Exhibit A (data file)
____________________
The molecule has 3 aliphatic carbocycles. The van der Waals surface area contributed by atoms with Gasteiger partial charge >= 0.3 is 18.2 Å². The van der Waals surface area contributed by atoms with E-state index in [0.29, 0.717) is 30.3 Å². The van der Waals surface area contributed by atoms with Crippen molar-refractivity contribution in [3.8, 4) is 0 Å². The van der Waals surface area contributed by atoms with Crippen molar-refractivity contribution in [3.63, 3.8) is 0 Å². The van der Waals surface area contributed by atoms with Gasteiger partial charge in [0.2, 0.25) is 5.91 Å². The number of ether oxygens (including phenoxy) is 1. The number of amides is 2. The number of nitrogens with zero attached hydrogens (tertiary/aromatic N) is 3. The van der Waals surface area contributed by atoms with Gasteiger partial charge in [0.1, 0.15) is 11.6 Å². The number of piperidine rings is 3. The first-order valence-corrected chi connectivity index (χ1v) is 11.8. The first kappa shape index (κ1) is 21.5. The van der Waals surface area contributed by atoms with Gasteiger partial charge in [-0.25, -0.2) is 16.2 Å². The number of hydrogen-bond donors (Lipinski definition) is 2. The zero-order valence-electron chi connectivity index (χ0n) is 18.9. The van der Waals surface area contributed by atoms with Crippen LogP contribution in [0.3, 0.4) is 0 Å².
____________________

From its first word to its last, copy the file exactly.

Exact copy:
The molecule has 3 aliphatic carbocycles. The van der Waals surface area contributed by atoms with Gasteiger partial charge >= 0.3 is 18.2 Å². The van der Waals surface area contributed by atoms with E-state index in [0.29, 0.717) is 30.3 Å². The van der Waals surface area contributed by atoms with Crippen molar-refractivity contribution in [3.8, 4) is 0 Å². The van der Waals surface area contributed by atoms with Crippen molar-refractivity contribution in [3.63, 3.8) is 0 Å². The van der Waals surface area contributed by atoms with Gasteiger partial charge in [0.2, 0.25) is 5.91 Å². The number of ether oxygens (including phenoxy) is 1. The number of amides is 2. The number of nitrogens with zero attached hydrogens (tertiary/aromatic N) is 3. The van der Waals surface area contributed by atoms with Gasteiger partial charge in [0.1, 0.15) is 11.6 Å². The number of piperidine rings is 3. The first-order valence-corrected chi connectivity index (χ1v) is 11.8. The first kappa shape index (κ1) is 21.5. The van der Waals surface area contributed by atoms with Gasteiger partial charge in [-0.25, -0.2) is 16.2 Å². The number of hydrogen-bond donors (Lipinski definition) is 2. The zero-order valence-electron chi connectivity index (χ0n) is 18.9. The van der Waals surface area contributed by atoms with Crippen LogP contribution in [0.3, 0.4) is 0 Å².